MT Expert - IT: The pitfalls of software piracy

The Business Software Alliance on why it has a zero tolerance policy with unlicensed software.

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Last Updated: 31 Aug 2010

Businesses that use software for which they don’t own a licence face a bleak outlook.  Firstly, it’s illegal – so being caught could result in legal action, which is disruptive, costly and damaging to a business’s reputation. Unlicensed software use also comes with serious operational risks. And contrary to popular opinion, there are rarely short-term cost savings to be made by cutting back on licences – companies that manage their software licences can actually save money and exercise greater control over their IT, making them more efficient and competitive. That’s why the extent of software misuse in business is so surprising: analyst firm IDC calculates that more than one in four pieces of software in the UK is illegitimate.

The Business Software Alliance (BSA) is the voice of the software industry – a not-for-profit organisation that counts not only Microsoft, Adobe, Autodesk, and Symantec but also many smaller software companies among its 89 members worldwide. What businesses need to be know is that the BSA will pursue legal action on behalf of its members against companies that flout copyright law by using unlicensed software.

Being identified as a business using unlicensed software can be damaging on a number of levels. From a financial point of view, legal actions can be very costly, especially as such expense is unlikely to be budgeted for in advance. For instance, the BSA recently announced settlements with three London-based companies to a cumulative value of £100,000.

A business’ reputation would also seriously suffer if it was penalised for copyright infringement, resulting in bad publicity and a negative impression. In an economy where competition for new business is fierce, companies cannot afford to act in a way that would undermine their professional status.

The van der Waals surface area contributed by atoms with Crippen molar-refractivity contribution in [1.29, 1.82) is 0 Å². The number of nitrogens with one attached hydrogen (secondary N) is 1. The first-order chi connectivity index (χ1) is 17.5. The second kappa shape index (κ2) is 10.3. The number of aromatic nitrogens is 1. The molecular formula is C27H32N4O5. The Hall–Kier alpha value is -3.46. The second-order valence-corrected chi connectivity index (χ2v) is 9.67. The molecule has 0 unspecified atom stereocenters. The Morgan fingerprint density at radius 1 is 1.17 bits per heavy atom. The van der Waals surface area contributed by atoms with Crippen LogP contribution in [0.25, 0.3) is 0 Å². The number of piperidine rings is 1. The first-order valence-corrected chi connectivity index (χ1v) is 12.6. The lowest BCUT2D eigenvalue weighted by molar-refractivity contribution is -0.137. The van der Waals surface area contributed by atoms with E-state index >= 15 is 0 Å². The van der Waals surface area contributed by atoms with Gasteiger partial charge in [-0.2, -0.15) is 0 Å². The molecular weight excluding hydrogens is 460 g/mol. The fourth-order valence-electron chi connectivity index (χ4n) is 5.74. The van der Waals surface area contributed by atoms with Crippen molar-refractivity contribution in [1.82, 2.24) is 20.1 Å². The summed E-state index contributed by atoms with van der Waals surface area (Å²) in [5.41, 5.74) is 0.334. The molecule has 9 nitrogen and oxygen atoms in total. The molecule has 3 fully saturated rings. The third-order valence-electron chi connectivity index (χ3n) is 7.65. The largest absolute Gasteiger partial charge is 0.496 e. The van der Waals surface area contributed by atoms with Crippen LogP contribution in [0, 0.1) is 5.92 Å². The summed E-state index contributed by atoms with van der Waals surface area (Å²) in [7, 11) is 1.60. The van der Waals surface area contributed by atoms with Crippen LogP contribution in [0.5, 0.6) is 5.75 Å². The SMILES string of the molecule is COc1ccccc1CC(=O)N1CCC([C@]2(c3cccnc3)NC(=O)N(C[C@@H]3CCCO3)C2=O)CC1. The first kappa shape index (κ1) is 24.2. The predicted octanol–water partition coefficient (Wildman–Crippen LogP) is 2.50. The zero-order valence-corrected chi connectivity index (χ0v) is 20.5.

Despite these deterrents, most businesses are probably, and unknowingly, breaching copyright law. When you are busy or distracted, it is too easy to delay or overlook the requirement to carry out regular software audits. However, in this economic climate, there is an even greater incentive to implement best practice. For instance, recently redundant employees might be more tempted to take advantage of the financial reward offered by the BSA to report on organisations using illegal software.

There is also a compelling business continuity reason for striving for full compliance. Illegal software can contain pre-loaded malicious software, trojans and viruses. Unlicensed software is not always eligible for manufacturer patches, leaving computers vulnerable to infection, subsequent data loss, and possible system failure. The consequences of this would be disastrous, especially for those that do not have robust back-up systems in place (which tends to be the case for many small businesses). When you consider the mass of valuable information and work saved on computers, the prospect of losing all that data could be ruinous.

Finally consider the financial benefits of taking a considered and thorough approach to software management. Many businesses have more software licences than they need. Businesses that take stock of their software are better able to identify programs that are surplus to requirements, offering an opportunity to cut back on their licence costs legally.

We urge all organisations to give serious attention to the issue of software abuse. To help put things into perspective, businesses would do well to regard software management in a similar vein to how they approach health and safety – which is not about regulation for regulation’s sake, but protecting organisations against accusations of negligence further down the line. We may have a zero tolerance approach to software piracy, but we also act with business’ best interests in mind.

Julian Swan is the director for compliance marketing EMEA at the Business Software Alliance.

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